Photo Credit: Flash90
Raam party leader Mansour Abbas, March 23, 2021.

Right-wing Religious Zionist Party chairman Bezalel Smotrich has ruled out sitting in a coalition with the Islamist Ra’am Party — which is needed by the Likud Party to form a 61-seat coalition government. Right-wing Yamina Party chairman Naftali Bennett said in his remarks on Monday that anyone who works towards the establishment of a “stable government” will find him “an energetic and creative ally.”

Even with the two parties led by Smotrich and Bennett, Prime Minister Benjamin Netanyahu still needs another two seats — and Ra’am Party leader Mansour Abbas says — in Hebrew — he is open to supporting a right-wing government.

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However, the Ra’am Party charter states otherwise, and Abbas speaks differently when he is addressing Arabs in Arabic.

The Islamist Ra’am Party is a political wing of the Southern Islamic Movement inspired by the Muslim Brotherhood, and is refusing to change its charter despite its expressed desire to join a right-wing Israeli government as articulated by Abbas.

The party’s 90-page charter calls for the so-called “right of return” for Arabs who left the country or were driven out in 1948, and specifically their generations of descendants, who now number above five million. Updated in 2018 and most recently reviewed in 2019 at a conference in Nazareth chaired by Abbas, the charter also states: “There can be no allegiance to [Israel] nor any identification with its Zionist, racist, occupier thought nor any acceptance of any of the various forms of ‘Israelification’ which would shed us of our identity and particularity and rights.”

The Ra’am Party charter expresses support for the failed “two-state solution” and calls for a Palestinian state to be established on Israel’s post-1967 territories as well as those of the Palestinian Authority, which did not exist as a state, or even as an autonomous region, during the Jordanian occupation from 1948 to 1967.

On the English-language website of The Israel Democracy Institute, the Ra’am Party’s description says:

“Ra’am supports the establishment of a Palestinian state with Jerusalem as its capital, with an end of the occupation and dismantling of the settlements. It also seeks the release of Palestinian prisoners and the right of return of Palestinian refugees.”

It also states: “The party advocates the recognition of Israeli Arabs as a national minority and seeks to ensure their rights in a constitution. Ra’am calls for closing the gaps in the Arab educational system and supports both the establishment of an Arab university and the development of industrial zones near Arab communities.”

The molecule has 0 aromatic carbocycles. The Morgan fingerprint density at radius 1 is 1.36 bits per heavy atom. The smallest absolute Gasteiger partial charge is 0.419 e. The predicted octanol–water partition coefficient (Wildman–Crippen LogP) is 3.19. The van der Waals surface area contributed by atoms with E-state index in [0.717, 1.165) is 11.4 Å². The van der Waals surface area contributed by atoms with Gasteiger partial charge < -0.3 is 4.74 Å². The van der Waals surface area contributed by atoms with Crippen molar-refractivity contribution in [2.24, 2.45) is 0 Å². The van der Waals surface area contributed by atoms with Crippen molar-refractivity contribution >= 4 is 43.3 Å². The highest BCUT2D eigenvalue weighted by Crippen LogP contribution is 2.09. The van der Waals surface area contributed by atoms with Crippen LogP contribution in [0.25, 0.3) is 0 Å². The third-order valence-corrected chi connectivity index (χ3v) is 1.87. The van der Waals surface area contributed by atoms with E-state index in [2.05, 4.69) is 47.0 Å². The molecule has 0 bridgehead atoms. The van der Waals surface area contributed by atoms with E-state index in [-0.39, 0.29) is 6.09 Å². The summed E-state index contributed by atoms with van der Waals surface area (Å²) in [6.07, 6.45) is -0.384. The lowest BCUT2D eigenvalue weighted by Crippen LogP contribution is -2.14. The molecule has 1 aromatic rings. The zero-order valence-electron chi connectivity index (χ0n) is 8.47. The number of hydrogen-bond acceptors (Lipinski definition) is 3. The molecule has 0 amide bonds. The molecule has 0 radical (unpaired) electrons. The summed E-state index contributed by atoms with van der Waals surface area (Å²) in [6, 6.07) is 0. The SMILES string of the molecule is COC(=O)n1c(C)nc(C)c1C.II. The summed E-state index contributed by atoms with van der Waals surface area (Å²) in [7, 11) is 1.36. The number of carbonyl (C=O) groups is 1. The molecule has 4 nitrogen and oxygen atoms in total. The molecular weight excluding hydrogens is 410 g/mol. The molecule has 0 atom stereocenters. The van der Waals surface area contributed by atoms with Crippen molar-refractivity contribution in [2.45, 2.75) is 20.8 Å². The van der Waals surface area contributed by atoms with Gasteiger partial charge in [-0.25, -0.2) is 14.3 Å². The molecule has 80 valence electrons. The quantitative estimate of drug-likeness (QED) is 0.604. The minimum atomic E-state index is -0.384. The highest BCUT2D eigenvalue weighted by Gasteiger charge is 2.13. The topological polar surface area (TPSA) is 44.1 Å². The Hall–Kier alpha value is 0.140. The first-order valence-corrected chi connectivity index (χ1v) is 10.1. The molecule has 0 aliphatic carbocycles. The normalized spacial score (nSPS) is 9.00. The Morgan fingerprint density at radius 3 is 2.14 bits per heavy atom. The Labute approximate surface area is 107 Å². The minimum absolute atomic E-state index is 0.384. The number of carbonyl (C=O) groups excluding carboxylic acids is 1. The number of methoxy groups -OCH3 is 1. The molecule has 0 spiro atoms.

Absent a successful “two-state solution” the Ra’am Party charter calls for a single binational state including both Palestinian Authority Arabs and Israeli citizens, between the Jordan River and the Mediterranean Sea.

In his speech to the Israeli electorate earlier this month, Abbas said he wants to work towards enabling the Arab community to achieve its rights in “civil, national and religious spheres and in the spheres of daily life.” He studiously avoided mentioning the bald facts about his party’s anti-Israel intentions.

In that speech, delivered in Hebrew to maximize exposure to Israeli Jews as well as Arabs, Abbas declared himself a citizen of Israel and said his party has more interests in common with potential coalition partners than differences. He placed an emphasis on what he said was his party’s desire for coexistence, and a better future for its constituents.

But four days prior to those remarks Abbas had delivered a speech in Arabic, saying Ra’am represents the “Palestinian Arab Society Surviving the Naqba” (Naqba, “catastrophe” in Arabic, is the name given to Israel’s establishment by the Arab haters in Israel and the Palestinian Authority), and spoke of the “ultimate goal – to strengthen Arab society as part of the ‘Islamic Arab Nation.’ “

Religious Zionist Party chairman MK Bezalel Smotrich has ruled out sitting together in a coalition with Abbas and his party, and on Monday (April 12), Prime Minister Benjamin Netanyahu finally gave up his attempt to convince Smotrich to accept the support of the Ra’am Party to be able to reach the 61-seat threshold needed to form a coalition government.

Yamina Party chairman Naftali Bennett meanwhile told reporters on Monday that his right-wing party would back a Netanyahu coalition. But that still leaves Netanyahu short two seats. And Bennett was coy about who he would support in the end.

“Whoever works towards the end goal of forming a stable government will find that I am an energetic and creative ally,” Bennett said, adding that he firmly opposes the necessity of a fifth election to shake out a majority.

“Whoever works to pave the way to a fifth election will find me and us fighting them with all of our might,” he said.

Thus far, the right-wing bloc has no majority. The left-wing bloc also does not have enough seats to reach the needed 61 mandates to build a coalition. Netanyahu has 21 more days to put together a government before the mandate goes back to President Reuven Rivlin, who can decide to give Netanyahu two more weeks, hand the mandate to the left-wing bloc, refer the matter to the Knesset plenum to build a coalition on its own, or simply call for another election.

Smotrich and Bennett notwithstanding, without Ra’am it may yet come down to a fifth round at the polls.

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Hana Levi Julian is a Middle East news analyst with a degree in Mass Communication and Journalism from Southern Connecticut State University. A past columnist with The Jewish Press and senior editor at Arutz 7, Ms. Julian has written for Babble.com, Chabad.org and other media outlets, in addition to her years working in broadcast journalism.